When I look back I see the journey with our son has been shrouded in substance use for a very long time. Publicly I was in denial, although privately I could see the journey he was on from his late secondary school days. Marijuana was initially his drug of choice. Most likely this was partially used to self-medicate the social anxiety he experienced. Despite this drug use, he managed to pass six School Certificate subjects.
My dreams were answered when he gained a university degree. Education had been a significant part of my life. I was incredibly proud when he graduated. I was under no illusion that there was drug use alongside his achievement, but that did not diminish the joy I felt.
After a contract job in the city, he left for overseas to undertake work in his chosen field. While he managed to maintain the job, weekends were apparently filled with London experiences, and drug use was part of the experience. Eventually he decided to come home to New Zealand when a business opportunity presented itself. His father had died suddenly several years earlier and I was able to assist him into the venture. He used his ability and skills to make progress. I was always told not to worry when I talked to him about his drug use. Two beautiful children arrived during this time. He was a caring and loving Dad. His settled life as a child growing up with caring and supportive parents was his foundational experience of parenting.
In his mid-thirties methamphetamine hit the streets with vengeance. It was expensive but once he had experienced the feeling for this drug, he was able to find the means to sustain his use with money he was able to accumulate. Other drugs supplemented methamphetamine but this one was like no other. It allowed him to feel so much energy, often working days at a time without sleep.
He allowed himself to be fooled into believing he achieved more when using it, failing to consider the days sleeping to recover from the days of work. No amount of comment from me, be it warnings, pleading, discussion or boundaries, had any impact on his use.
Eventually his partner left with their two children. His use escalated as he experienced the loss of his children on a daily basis, his increasing isolation from non-using friends, and in hindsight, possibly depression.
Drug using associates increasingly came onto the scene and methamphetamine was readily available. His life was in chaos, despite the fact he thought he was in control of his use of a variety of substances. I felt completely at a loss to help him, despite my professional life in fields that included mental health. My life became almost unbearable and I waited for the next call on my phone to announce the next crisis. There were many.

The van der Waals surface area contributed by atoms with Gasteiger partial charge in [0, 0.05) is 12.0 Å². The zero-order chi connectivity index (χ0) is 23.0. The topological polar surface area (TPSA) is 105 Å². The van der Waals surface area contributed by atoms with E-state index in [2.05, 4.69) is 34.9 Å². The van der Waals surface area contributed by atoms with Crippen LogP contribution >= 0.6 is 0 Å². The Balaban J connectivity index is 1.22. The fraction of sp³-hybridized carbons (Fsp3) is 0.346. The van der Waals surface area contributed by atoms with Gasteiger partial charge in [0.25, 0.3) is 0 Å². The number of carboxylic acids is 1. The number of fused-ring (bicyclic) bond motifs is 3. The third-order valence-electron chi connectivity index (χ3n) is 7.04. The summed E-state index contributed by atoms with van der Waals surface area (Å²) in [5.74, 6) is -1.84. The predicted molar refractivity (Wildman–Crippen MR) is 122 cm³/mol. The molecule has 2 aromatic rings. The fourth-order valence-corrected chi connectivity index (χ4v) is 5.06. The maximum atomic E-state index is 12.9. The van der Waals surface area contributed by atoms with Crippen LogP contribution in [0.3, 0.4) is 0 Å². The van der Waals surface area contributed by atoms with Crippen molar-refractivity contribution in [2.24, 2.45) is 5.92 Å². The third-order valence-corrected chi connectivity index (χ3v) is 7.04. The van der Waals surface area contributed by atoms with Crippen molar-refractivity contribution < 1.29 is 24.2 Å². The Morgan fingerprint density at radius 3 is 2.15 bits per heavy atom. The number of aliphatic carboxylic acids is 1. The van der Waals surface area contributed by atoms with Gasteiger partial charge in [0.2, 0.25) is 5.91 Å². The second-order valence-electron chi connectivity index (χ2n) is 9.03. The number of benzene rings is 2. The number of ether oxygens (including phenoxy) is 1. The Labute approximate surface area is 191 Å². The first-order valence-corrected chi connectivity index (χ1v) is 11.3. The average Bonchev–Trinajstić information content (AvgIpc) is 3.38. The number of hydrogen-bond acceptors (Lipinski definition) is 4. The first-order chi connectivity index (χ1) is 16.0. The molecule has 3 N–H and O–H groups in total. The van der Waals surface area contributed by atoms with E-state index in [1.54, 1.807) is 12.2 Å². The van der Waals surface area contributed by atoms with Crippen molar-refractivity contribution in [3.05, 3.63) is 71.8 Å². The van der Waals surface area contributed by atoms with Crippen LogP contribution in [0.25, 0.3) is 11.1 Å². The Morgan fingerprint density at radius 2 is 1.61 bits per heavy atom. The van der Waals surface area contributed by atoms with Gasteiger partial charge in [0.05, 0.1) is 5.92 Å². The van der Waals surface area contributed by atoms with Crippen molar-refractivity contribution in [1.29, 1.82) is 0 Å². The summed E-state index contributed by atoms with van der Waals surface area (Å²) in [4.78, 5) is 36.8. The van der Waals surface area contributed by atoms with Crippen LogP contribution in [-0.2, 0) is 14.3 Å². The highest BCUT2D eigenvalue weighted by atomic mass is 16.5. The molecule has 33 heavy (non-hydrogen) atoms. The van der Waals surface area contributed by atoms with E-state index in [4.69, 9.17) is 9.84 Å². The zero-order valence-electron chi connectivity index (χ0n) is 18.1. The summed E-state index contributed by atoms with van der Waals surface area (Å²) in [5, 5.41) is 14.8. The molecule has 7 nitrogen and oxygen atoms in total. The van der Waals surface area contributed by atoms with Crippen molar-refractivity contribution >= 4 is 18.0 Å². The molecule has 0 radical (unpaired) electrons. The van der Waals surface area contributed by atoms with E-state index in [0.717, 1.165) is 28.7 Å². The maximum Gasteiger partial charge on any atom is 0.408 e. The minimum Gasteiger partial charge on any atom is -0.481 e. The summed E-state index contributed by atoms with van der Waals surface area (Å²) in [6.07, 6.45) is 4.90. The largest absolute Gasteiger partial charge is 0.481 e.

I believed that I had tried everything. In fact, the main thing I now realised I could have done was swallow my pride and seek support from people who really understood what I was going through.
Many people proffered unhelpful advice about tough love (it never works), cutting off all ties (it diminishes hope) and leaving him out on the street. None of that advice was helpful and would have been contrary to what research says would have helped me or our son.
Eventually I did talk to family/whānau members who were wonderful support. They made sure I had someone to listen to my fears. My biggest fear was that our son would end up in prison. After being caught with methamphetamine and failing to stop for police he moved through the system, to prison on remand. I learnt a lot about the prison system and the lack of addiction services and rehabilitative options available. The experience did, however, give space to detox, a chance to get the brain circuit back into operation and to work out that there were consequences to his substance use.
Over the years I had felt so much shame and tried to keep my fears to myself. I had to swallow my pride in the end and admit I needed support. I had tried to set boundaries, but it was hard to maintain them when I feared the consequences our son would suffer.
It was clear that methamphetamine had completely altered our son’s ability to process information. His sense of entitlement was unbelievable. When desperate for money for drugs his manipulation was traumatic. I had my hopes dashed many times. Prison had been my worst fear and when my worst fear was realised, I had to look at caring better for myself. I needed to look after myself and still maintain strong links with him, so he had hope. I needed to be a strong significant adult for his children.
Addiction is a complex condition on many levels and requires comprehensive solutions. I found very few people who understood this. Addiction is also a relapsing condition and this must be faced.
I would never ever have chosen this journey. It has been hard, and at times almost unbearable. Our son’s addiction has had a significant affect on other family/whānau members. With good self-care, a clear understanding of addiction, faith, a focus on helping others, and the support I now have asked for, I feel strong enough to support our son on his journey and care well for myself.
I have developed greater compassion, wisdom and more realistic hope. Just as our son needs to have hope on his journey, I also need to have hope. My love has never diminished for him, despite being tested at times. I have confidence that change is possible wherever there is hope.